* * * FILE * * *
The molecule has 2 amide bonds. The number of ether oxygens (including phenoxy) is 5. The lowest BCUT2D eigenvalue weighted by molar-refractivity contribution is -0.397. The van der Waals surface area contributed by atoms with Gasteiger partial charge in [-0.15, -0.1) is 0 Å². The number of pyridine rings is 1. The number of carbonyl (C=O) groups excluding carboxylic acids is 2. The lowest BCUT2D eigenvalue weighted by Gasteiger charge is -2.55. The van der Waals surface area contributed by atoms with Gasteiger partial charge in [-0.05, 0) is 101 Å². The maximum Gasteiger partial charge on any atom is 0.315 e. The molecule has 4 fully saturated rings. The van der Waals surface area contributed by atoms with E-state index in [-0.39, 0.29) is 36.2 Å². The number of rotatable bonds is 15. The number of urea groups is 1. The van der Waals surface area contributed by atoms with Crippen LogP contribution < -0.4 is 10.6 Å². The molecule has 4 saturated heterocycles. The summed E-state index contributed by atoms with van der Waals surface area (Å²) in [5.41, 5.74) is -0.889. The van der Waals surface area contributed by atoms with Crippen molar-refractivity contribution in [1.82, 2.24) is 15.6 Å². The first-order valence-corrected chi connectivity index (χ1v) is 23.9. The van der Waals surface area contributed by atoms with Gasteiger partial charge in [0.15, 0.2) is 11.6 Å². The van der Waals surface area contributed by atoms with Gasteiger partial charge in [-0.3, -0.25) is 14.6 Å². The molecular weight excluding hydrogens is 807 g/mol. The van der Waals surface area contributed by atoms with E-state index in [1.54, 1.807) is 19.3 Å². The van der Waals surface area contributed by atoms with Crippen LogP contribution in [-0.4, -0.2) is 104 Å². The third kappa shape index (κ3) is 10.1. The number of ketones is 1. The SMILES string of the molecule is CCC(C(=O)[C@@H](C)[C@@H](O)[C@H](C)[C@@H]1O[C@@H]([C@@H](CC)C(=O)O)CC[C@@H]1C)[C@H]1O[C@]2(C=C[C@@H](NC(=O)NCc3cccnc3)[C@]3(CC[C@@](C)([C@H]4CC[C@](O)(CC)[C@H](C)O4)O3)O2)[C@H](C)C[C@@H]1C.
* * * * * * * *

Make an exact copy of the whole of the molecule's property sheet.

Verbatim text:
The molecule has 2 amide bonds. The number of ether oxygens (including phenoxy) is 5. The lowest BCUT2D eigenvalue weighted by molar-refractivity contribution is -0.397. The van der Waals surface area contributed by atoms with Gasteiger partial charge in [-0.15, -0.1) is 0 Å². The number of pyridine rings is 1. The number of carbonyl (C=O) groups excluding carboxylic acids is 2. The lowest BCUT2D eigenvalue weighted by Gasteiger charge is -2.55. The van der Waals surface area contributed by atoms with Gasteiger partial charge in [-0.05, 0) is 101 Å². The maximum Gasteiger partial charge on any atom is 0.315 e. The molecule has 4 fully saturated rings. The van der Waals surface area contributed by atoms with E-state index in [-0.39, 0.29) is 36.2 Å². The number of rotatable bonds is 15. The number of urea groups is 1. The van der Waals surface area contributed by atoms with Crippen LogP contribution < -0.4 is 10.6 Å². The molecule has 4 saturated heterocycles. The summed E-state index contributed by atoms with van der Waals surface area (Å²) in [5.41, 5.74) is -0.889. The van der Waals surface area contributed by atoms with Crippen molar-refractivity contribution in [1.82, 2.24) is 15.6 Å². The first-order valence-corrected chi connectivity index (χ1v) is 23.9. The van der Waals surface area contributed by atoms with Gasteiger partial charge in [0.15, 0.2) is 11.6 Å². The van der Waals surface area contributed by atoms with Gasteiger partial charge in [-0.3, -0.25) is 14.6 Å². The molecular weight excluding hydrogens is 807 g/mol. The van der Waals surface area contributed by atoms with E-state index in [1.54, 1.807) is 19.3 Å². The van der Waals surface area contributed by atoms with Crippen LogP contribution in [-0.4, -0.2) is 104 Å². The third kappa shape index (κ3) is 10.1. The number of ketones is 1. The SMILES string of the molecule is CCC(C(=O)[C@@H](C)[C@@H](O)[C@H](C)[C@@H]1O[C@@H]([C@@H](CC)C(=O)O)CC[C@@H]1C)[C@H]1O[C@]2(C=C[C@@H](NC(=O)NCc3cccnc3)[C@]3(CC[C@@](C)([C@H]4CC[C@](O)(CC)[C@H](C)O4)O3)O2)[C@H](C)C[C@@H]1C.